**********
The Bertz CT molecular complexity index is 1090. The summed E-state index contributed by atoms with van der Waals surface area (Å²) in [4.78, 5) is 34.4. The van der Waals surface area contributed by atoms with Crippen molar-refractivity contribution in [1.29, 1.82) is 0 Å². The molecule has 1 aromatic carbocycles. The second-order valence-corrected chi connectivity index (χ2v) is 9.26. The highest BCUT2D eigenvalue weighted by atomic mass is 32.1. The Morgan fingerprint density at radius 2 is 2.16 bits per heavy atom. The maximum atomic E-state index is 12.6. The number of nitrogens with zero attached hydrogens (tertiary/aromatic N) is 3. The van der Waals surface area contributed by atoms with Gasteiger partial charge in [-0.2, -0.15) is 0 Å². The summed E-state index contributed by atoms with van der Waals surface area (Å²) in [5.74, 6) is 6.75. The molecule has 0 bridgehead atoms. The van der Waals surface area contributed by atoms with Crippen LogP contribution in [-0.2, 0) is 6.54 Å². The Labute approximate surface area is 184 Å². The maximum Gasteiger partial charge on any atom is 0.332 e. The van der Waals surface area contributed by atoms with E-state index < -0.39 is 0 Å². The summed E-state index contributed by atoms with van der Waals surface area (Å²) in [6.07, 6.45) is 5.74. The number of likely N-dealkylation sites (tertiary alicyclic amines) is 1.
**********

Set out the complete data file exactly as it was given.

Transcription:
The Bertz CT molecular complexity index is 1090. The summed E-state index contributed by atoms with van der Waals surface area (Å²) in [4.78, 5) is 34.4. The van der Waals surface area contributed by atoms with Crippen molar-refractivity contribution in [1.29, 1.82) is 0 Å². The molecule has 1 aromatic carbocycles. The second-order valence-corrected chi connectivity index (χ2v) is 9.26. The highest BCUT2D eigenvalue weighted by atomic mass is 32.1. The Morgan fingerprint density at radius 2 is 2.16 bits per heavy atom. The maximum atomic E-state index is 12.6. The number of nitrogens with zero attached hydrogens (tertiary/aromatic N) is 3. The van der Waals surface area contributed by atoms with Gasteiger partial charge in [-0.2, -0.15) is 0 Å². The summed E-state index contributed by atoms with van der Waals surface area (Å²) in [5.74, 6) is 6.75. The molecule has 0 bridgehead atoms. The van der Waals surface area contributed by atoms with Crippen LogP contribution in [-0.2, 0) is 6.54 Å². The Labute approximate surface area is 184 Å². The maximum Gasteiger partial charge on any atom is 0.332 e. The van der Waals surface area contributed by atoms with E-state index < -0.39 is 0 Å². The summed E-state index contributed by atoms with van der Waals surface area (Å²) in [6.07, 6.45) is 5.74. The number of likely N-dealkylation sites (tertiary alicyclic amines) is 1.